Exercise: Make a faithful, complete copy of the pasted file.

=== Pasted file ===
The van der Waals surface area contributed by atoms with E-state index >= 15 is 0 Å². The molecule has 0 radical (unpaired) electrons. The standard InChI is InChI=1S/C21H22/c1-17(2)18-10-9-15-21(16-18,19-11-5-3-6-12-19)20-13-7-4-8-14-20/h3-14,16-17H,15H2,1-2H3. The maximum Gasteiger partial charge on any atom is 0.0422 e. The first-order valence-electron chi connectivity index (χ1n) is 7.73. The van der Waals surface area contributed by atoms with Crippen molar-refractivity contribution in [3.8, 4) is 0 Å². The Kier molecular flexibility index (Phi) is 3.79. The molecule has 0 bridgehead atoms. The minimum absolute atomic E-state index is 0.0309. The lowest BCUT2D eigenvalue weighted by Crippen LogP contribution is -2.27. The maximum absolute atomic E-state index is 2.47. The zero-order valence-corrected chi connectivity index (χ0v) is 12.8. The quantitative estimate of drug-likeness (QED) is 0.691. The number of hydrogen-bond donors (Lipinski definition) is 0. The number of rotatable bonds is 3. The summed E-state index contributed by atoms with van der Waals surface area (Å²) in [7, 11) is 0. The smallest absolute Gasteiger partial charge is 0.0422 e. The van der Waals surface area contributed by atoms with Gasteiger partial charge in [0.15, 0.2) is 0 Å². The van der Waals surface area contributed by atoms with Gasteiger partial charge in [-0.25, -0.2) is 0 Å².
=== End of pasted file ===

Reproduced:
The van der Waals surface area contributed by atoms with E-state index >= 15 is 0 Å². The molecule has 0 radical (unpaired) electrons. The standard InChI is InChI=1S/C21H22/c1-17(2)18-10-9-15-21(16-18,19-11-5-3-6-12-19)20-13-7-4-8-14-20/h3-14,16-17H,15H2,1-2H3. The maximum Gasteiger partial charge on any atom is 0.0422 e. The first-order valence-electron chi connectivity index (χ1n) is 7.73. The van der Waals surface area contributed by atoms with Crippen molar-refractivity contribution in [3.8, 4) is 0 Å². The Kier molecular flexibility index (Phi) is 3.79. The molecule has 0 bridgehead atoms. The minimum absolute atomic E-state index is 0.0309. The lowest BCUT2D eigenvalue weighted by Crippen LogP contribution is -2.27. The maximum absolute atomic E-state index is 2.47. The zero-order valence-corrected chi connectivity index (χ0v) is 12.8. The quantitative estimate of drug-likeness (QED) is 0.691. The number of hydrogen-bond donors (Lipinski definition) is 0. The number of rotatable bonds is 3. The summed E-state index contributed by atoms with van der Waals surface area (Å²) in [7, 11) is 0. The smallest absolute Gasteiger partial charge is 0.0422 e. The van der Waals surface area contributed by atoms with Gasteiger partial charge in [0.15, 0.2) is 0 Å². The van der Waals surface area contributed by atoms with Gasteiger partial charge in [-0.25, -0.2) is 0 Å².